But Digital Gym Cinema, located on El Cajon Boulevard, is unique. It is not part of a larger theater chain and at a mere 46 seats, it continues to deliver robust film programming knowing that it will likely lose money on many titles. That is not your typical business model. The cinema is run by the non-profit organization Media Arts Center San Diego, which also sponsors the San Diego Latino Film Festival and runs the Teen Producers Project.

Executive Director Ethan Van Thillo wanted the DGC to be a community theater that runs films every day and all day so that people from the community can walk in almost any time and catch a movie.

Esparza is the passionate and diligent film programmer who books a wide range of foreign, independent, documentary and repertory titles, some of which would never play in San Diego if it wasn’t for his sharp eye looking for the best of the non-mainstream market.

I do have to confess that Digital Gym Cinema also provides a home to Film Geeks SD, a local group of volunteer programmers that I am a part of. Film Geeks SD is dedicated to bringing innovative programming to San Diego and to providing a context for the films that are screened. Every year the group (which also includes Miguel Rodriguez of Horrible Imaginings Film Festival and Michael McQuiggan of FilmOut) programs one year-long film series along with numerous one-off events.

The group engages with patrons at the cinema and through social media so that it’s the people who attend who help decide what films are shown. San Diego cinephiles voted to have a year of John Carpenter films in 2017 and a year of film noir for 2018. The vote for next year’s film series theme will take place on Facebook later this month.

Film Geeks is closing out its year of film noir in which a classic noir screened one Sunday afternoon each month and a contemporary noir ran every other month on a Monday night. In addition, and in order to provide a broader context, it is running a Noir Book Club featuring the hard-boiled fiction the films were based on and hosted by local writer D.A. Kolodenko.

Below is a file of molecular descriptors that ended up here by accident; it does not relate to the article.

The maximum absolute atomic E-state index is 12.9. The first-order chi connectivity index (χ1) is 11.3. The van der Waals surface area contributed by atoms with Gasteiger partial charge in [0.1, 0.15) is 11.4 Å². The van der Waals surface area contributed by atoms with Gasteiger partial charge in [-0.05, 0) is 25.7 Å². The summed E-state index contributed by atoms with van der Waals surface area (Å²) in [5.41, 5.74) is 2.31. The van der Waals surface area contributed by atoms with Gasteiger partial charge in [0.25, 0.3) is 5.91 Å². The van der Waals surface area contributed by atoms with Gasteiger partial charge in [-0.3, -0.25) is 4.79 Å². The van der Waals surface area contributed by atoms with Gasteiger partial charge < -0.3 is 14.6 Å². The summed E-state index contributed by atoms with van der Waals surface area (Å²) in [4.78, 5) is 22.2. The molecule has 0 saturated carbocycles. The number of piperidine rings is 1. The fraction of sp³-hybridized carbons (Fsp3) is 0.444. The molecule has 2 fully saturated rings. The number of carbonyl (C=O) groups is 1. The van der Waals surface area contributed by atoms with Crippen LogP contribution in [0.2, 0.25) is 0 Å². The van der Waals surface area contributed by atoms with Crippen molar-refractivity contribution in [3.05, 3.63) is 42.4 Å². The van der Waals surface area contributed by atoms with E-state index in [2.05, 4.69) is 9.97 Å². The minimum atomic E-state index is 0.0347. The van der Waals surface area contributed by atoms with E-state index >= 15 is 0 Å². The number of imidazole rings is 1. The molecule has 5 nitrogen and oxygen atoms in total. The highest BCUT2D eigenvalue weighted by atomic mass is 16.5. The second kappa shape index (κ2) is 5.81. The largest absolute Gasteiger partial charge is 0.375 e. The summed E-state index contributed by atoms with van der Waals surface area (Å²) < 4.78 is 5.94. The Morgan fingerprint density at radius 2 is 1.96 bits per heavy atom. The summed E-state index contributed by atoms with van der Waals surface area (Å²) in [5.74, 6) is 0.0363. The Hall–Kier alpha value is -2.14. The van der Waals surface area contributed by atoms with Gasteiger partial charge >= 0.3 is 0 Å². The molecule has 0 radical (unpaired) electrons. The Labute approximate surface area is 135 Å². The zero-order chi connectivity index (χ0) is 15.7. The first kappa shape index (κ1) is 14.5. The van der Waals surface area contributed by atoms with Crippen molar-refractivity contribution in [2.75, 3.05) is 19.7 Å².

This Sunday, for Art House Theater Day, Film Geeks is showing the rarely screened noir gem “Pitfall.” The film stars femme fatale Lizabeth Scott, former song and dance man Dick Powell and Perry Mason’s Raymond Burr.

The lobby card for the film noir "Pitfall."
United Artists
The lobby card for the film noir "Pitfall."

One thing I adore about these classic noirs is the posters and ads for them. The tagline for “Pitfall” reads: “A man can be strong as steel but somewhere there’s a woman who’ll break him.” They don’t write copy like that anymore and as sensational as that line is it actually serves up a pretty accurate description of noir.

Jay Dratler adapts his novel of the same name to the screen with an eye to what can bring a person — particularly men with a violent streak — to their boiling point. The film sets up a stark contrast between the suburban sanctuary of the opening scenes and the netherworld that exist just below. In some ways that’s what makes it more subversive, that it dares to suggest that such violence and moral ambiguity does not only exist strictly in shady alleys and seedy nightclubs but can also corrupt and poison the American Dream.

Celebrate Art House Theater Day by joining me for “Pitfall” at 1 p.m., Sunday or for “We The Animals” or “Bel Canto” also playing at DGC.

Esparza added that it is really a day to thank the people who support DGC.